Wear a Pink Sari and Carry a Big Stick
The women's gangs of India.
Take Mayawati, the chief minister of Uttar Pradesh and the first female dalit—the group at the lowest rung of the caste system—to have attained such a high office. As the leader of a dalit party, Mayawati, who is considered prime-minister material, is criticized for focusing only on dalit issues while ignoring the concerns of women more broadly. Mayawati is also conspicuously corrupt—she has appeared at public events with garlands of real money around her neck and has spent millions erecting statues of herself across Lucknow, the state's capital.
When Mayawati first heard of the rise of the pink gang, her first concern was not what she could do to help but whether it might pose a political threat. She tried to quash the group, then finally offered Pal the opportunity to run for local elections under her party's banner. Pal refused this offer, as well as others she received from major national parties. As long as corrupt practices persist among both male and female politicians in India, many vigilantes will feel they have more to gain by staying out of politics than entering the fray.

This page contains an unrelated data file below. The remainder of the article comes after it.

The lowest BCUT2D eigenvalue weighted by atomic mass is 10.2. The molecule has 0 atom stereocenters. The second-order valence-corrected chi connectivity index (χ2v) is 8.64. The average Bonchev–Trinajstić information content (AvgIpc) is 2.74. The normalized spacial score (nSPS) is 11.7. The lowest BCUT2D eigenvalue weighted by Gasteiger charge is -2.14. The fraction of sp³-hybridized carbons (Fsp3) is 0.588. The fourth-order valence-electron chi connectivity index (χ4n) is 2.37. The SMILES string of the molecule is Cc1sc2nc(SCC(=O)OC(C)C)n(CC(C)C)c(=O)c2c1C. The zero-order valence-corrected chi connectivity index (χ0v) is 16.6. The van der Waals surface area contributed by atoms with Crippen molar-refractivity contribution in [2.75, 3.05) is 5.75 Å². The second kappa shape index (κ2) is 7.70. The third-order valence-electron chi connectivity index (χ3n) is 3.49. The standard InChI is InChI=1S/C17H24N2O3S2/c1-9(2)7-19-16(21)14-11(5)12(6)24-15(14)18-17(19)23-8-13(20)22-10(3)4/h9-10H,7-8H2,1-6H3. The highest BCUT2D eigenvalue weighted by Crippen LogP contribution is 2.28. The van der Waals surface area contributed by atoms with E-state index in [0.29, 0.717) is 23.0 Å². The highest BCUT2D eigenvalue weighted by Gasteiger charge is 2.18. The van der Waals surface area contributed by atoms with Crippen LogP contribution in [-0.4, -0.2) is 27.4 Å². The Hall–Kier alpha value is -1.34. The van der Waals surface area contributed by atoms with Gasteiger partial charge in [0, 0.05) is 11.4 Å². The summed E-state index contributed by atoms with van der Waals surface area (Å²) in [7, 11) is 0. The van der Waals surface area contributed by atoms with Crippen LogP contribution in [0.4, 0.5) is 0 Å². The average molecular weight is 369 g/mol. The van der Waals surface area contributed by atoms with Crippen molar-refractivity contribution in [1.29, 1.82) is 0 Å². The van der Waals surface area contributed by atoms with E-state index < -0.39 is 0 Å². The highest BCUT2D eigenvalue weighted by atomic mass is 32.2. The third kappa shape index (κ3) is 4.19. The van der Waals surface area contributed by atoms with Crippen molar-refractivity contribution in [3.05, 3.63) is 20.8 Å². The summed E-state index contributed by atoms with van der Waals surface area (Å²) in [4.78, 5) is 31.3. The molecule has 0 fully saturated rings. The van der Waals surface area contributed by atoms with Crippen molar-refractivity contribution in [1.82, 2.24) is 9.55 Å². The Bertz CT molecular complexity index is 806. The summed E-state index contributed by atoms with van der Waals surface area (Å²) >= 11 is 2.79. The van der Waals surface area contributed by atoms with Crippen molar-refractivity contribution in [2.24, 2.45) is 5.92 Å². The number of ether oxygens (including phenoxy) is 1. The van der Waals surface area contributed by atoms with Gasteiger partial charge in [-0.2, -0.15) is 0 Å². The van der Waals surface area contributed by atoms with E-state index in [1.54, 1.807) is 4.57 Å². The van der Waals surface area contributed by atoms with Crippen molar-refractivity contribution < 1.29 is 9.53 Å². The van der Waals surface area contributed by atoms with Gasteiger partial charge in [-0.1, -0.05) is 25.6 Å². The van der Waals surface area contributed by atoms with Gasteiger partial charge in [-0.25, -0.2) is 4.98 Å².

The silver lining here is that while Indian democracy is too weak to deliver on the gender equality that is inscribed in its constitution, it is strong enough not to crush movements like the pink gang. This is also thanks to the free media, which has boomed since the '90s and which glorifies the work of the gulabis. There is now a chapter of the pink gang in France. Cécile Romane, the head of the Paris gulabi, says that she has worn her sari in the city's streets but has not yet needed to discipline men with her bamboo stick.
Even in the badlands of Bundelkhand, the gulabis are reaching for the bamboo stick less frequently these days, but for different reasons. "My real strength is not in the stick, it is in numbers," Pal told the Hindustan Times. "And one day, we will be big enough to shake up Delhi, too." She might just be right.